[EDITORIALS]The Internet jungle

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[EDITORIALS]The Internet jungle

The whole nation is shocked at the news that a woman in her 20s has been arrested in Anyang, Gyeonggi province, on charges of contracting over the Internet for someone to kill her mother. The woman's mother was reportedly nagging her about her shopping sprees.

According to the police report, the accused woman met a man online at a domestic Web site and asked him to kill her mother, offering him 90 million won ($68,000) that she said she would raise by selling her apartment. The man, in turn, allegedly contacted a high school student online; the student carried out the murder.

This case was no aberration. Three "contract killer" groups have been started on domestic Web sites since last November. These groups, with about 30 members each, were shut down by the police, but they had hundreds of visitors before they were shuttered. The possibility of "copycat" crimes still exists. The online communities in question advertised "100 percent secrecy of the client's identity" and boasted, "For 15 to 30 million won, we can kill the person you want."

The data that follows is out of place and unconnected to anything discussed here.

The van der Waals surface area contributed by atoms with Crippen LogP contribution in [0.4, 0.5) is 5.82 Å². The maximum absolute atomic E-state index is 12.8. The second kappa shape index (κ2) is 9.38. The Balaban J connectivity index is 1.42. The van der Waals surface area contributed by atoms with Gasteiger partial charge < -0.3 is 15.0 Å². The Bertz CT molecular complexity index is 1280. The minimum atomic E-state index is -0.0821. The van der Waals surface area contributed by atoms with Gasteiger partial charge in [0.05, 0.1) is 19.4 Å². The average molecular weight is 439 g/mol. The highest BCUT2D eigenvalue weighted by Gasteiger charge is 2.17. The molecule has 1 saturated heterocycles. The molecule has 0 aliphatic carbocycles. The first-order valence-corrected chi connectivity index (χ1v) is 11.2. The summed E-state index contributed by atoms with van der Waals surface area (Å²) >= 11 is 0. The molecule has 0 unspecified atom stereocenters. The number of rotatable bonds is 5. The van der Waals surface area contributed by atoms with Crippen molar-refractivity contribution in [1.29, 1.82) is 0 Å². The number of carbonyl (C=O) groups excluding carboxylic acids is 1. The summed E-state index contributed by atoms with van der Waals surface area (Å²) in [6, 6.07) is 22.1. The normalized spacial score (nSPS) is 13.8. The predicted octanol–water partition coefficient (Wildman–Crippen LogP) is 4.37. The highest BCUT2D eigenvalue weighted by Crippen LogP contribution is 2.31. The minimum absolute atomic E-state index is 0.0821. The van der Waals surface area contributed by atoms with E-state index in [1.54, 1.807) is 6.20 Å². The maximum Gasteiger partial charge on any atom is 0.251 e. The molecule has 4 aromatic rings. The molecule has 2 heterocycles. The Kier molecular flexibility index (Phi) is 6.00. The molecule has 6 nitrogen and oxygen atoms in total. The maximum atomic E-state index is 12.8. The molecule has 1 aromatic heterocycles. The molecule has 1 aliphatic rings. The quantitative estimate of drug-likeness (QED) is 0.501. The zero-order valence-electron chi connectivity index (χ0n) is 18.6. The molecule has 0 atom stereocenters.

Cyberspace is too vast for any monitoring or regulation. We still do not know if there are now other online sites somewhere out there that promote such heinous crimes. Last year, online sites giving instructions on how to commit suicide or make bombs appeared. Our shock was doubled when sites teaching techniques to kill people and how to acquire murder weapons were found online.

Such sites can have a tremendous effect on youth and other impressionable minds. Even if real crimes do not flow from them, experts warn of the grave implications of having our children exposed to an anti-social and amoral cyber world that promotes contempt and scorn for life and human rights.

The authorities must find ways to impose stricter supervision and regulation on the Internet and seek a comprehensive solution, cooperating with nongovernment groups and the international community.

Young people themselves must be taught to guard themselves against the imminent dangers that can lurk in online communities. That teaching should begin in elementary school and continue through middle and high school.

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